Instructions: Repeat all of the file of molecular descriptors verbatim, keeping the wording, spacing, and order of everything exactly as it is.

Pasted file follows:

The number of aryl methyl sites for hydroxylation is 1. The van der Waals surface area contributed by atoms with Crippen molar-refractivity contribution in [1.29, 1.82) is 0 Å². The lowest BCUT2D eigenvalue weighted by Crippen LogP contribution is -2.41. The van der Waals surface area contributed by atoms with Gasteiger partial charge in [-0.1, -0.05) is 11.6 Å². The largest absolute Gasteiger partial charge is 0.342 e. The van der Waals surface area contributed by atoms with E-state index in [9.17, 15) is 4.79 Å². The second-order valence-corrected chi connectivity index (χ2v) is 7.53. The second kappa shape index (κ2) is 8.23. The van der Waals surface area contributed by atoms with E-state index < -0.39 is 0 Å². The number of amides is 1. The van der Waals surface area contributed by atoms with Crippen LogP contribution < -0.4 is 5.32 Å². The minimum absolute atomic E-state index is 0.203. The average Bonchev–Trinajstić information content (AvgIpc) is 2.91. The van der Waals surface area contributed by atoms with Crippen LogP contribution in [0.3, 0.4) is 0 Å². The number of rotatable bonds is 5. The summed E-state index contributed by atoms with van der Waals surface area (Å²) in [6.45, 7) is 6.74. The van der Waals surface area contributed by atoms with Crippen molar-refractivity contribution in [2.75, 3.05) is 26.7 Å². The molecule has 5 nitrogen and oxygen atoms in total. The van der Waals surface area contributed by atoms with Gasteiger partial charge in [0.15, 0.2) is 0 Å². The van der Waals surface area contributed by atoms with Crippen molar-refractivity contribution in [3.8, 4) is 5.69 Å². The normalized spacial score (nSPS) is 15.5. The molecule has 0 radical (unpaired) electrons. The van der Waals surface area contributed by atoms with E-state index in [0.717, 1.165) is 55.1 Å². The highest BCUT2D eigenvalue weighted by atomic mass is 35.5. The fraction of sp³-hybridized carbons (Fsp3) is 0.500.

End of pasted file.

The number of aryl methyl sites for hydroxylation is 1. The van der Waals surface area contributed by atoms with Crippen molar-refractivity contribution in [1.29, 1.82) is 0 Å². The lowest BCUT2D eigenvalue weighted by Crippen LogP contribution is -2.41. The van der Waals surface area contributed by atoms with Gasteiger partial charge in [-0.1, -0.05) is 11.6 Å². The largest absolute Gasteiger partial charge is 0.342 e. The van der Waals surface area contributed by atoms with E-state index in [9.17, 15) is 4.79 Å². The second-order valence-corrected chi connectivity index (χ2v) is 7.53. The second kappa shape index (κ2) is 8.23. The van der Waals surface area contributed by atoms with E-state index < -0.39 is 0 Å². The number of amides is 1. The van der Waals surface area contributed by atoms with Crippen LogP contribution < -0.4 is 5.32 Å². The minimum absolute atomic E-state index is 0.203. The average Bonchev–Trinajstić information content (AvgIpc) is 2.91. The van der Waals surface area contributed by atoms with Crippen LogP contribution in [0.3, 0.4) is 0 Å². The number of rotatable bonds is 5. The summed E-state index contributed by atoms with van der Waals surface area (Å²) in [6.45, 7) is 6.74. The van der Waals surface area contributed by atoms with Crippen molar-refractivity contribution in [2.75, 3.05) is 26.7 Å². The molecule has 5 nitrogen and oxygen atoms in total. The van der Waals surface area contributed by atoms with Gasteiger partial charge in [0.15, 0.2) is 0 Å². The van der Waals surface area contributed by atoms with Crippen molar-refractivity contribution in [3.8, 4) is 5.69 Å². The normalized spacial score (nSPS) is 15.5. The molecule has 0 radical (unpaired) electrons. The van der Waals surface area contributed by atoms with E-state index in [0.717, 1.165) is 55.1 Å². The highest BCUT2D eigenvalue weighted by atomic mass is 35.5. The fraction of sp³-hybridized carbons (Fsp3) is 0.500.